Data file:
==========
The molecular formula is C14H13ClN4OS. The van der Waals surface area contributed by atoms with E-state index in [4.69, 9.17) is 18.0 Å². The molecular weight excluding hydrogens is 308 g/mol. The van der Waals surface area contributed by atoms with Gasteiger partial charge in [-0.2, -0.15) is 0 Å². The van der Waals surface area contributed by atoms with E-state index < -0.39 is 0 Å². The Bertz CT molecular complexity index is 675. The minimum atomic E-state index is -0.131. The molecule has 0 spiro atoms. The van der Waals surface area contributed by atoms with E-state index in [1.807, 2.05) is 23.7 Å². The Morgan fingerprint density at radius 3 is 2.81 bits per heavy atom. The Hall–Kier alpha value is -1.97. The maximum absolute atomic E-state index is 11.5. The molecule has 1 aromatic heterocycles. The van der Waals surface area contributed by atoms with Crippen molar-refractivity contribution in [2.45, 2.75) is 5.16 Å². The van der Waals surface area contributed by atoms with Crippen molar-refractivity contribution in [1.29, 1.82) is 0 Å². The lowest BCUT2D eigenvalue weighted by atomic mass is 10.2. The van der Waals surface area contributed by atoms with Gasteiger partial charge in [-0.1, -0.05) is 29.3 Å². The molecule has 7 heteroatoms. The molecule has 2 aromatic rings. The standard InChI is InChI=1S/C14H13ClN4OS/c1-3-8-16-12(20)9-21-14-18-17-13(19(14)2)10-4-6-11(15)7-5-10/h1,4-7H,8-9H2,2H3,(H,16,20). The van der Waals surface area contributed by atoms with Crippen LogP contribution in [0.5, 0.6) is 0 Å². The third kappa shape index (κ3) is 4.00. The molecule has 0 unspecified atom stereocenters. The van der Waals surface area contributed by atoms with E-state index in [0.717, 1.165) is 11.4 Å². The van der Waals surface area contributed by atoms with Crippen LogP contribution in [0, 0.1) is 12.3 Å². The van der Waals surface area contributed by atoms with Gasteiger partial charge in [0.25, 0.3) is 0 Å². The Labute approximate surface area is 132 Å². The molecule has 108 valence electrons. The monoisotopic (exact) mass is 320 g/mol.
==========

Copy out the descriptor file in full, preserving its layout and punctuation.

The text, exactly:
The molecular formula is C14H13ClN4OS. The van der Waals surface area contributed by atoms with E-state index in [4.69, 9.17) is 18.0 Å². The molecular weight excluding hydrogens is 308 g/mol. The van der Waals surface area contributed by atoms with Gasteiger partial charge in [-0.2, -0.15) is 0 Å². The van der Waals surface area contributed by atoms with E-state index < -0.39 is 0 Å². The Bertz CT molecular complexity index is 675. The minimum atomic E-state index is -0.131. The molecule has 0 spiro atoms. The van der Waals surface area contributed by atoms with E-state index in [1.807, 2.05) is 23.7 Å². The Morgan fingerprint density at radius 3 is 2.81 bits per heavy atom. The Hall–Kier alpha value is -1.97. The maximum absolute atomic E-state index is 11.5. The molecule has 1 aromatic heterocycles. The van der Waals surface area contributed by atoms with Crippen molar-refractivity contribution in [2.45, 2.75) is 5.16 Å². The van der Waals surface area contributed by atoms with Crippen molar-refractivity contribution in [1.29, 1.82) is 0 Å². The lowest BCUT2D eigenvalue weighted by atomic mass is 10.2. The van der Waals surface area contributed by atoms with Gasteiger partial charge in [-0.1, -0.05) is 29.3 Å². The molecule has 7 heteroatoms. The molecule has 2 aromatic rings. The standard InChI is InChI=1S/C14H13ClN4OS/c1-3-8-16-12(20)9-21-14-18-17-13(19(14)2)10-4-6-11(15)7-5-10/h1,4-7H,8-9H2,2H3,(H,16,20). The van der Waals surface area contributed by atoms with Crippen LogP contribution in [0.5, 0.6) is 0 Å². The third kappa shape index (κ3) is 4.00. The molecule has 0 unspecified atom stereocenters. The van der Waals surface area contributed by atoms with E-state index in [0.717, 1.165) is 11.4 Å². The van der Waals surface area contributed by atoms with Crippen LogP contribution in [0, 0.1) is 12.3 Å². The van der Waals surface area contributed by atoms with Gasteiger partial charge in [0.25, 0.3) is 0 Å². The Labute approximate surface area is 132 Å². The molecule has 108 valence electrons. The monoisotopic (exact) mass is 320 g/mol.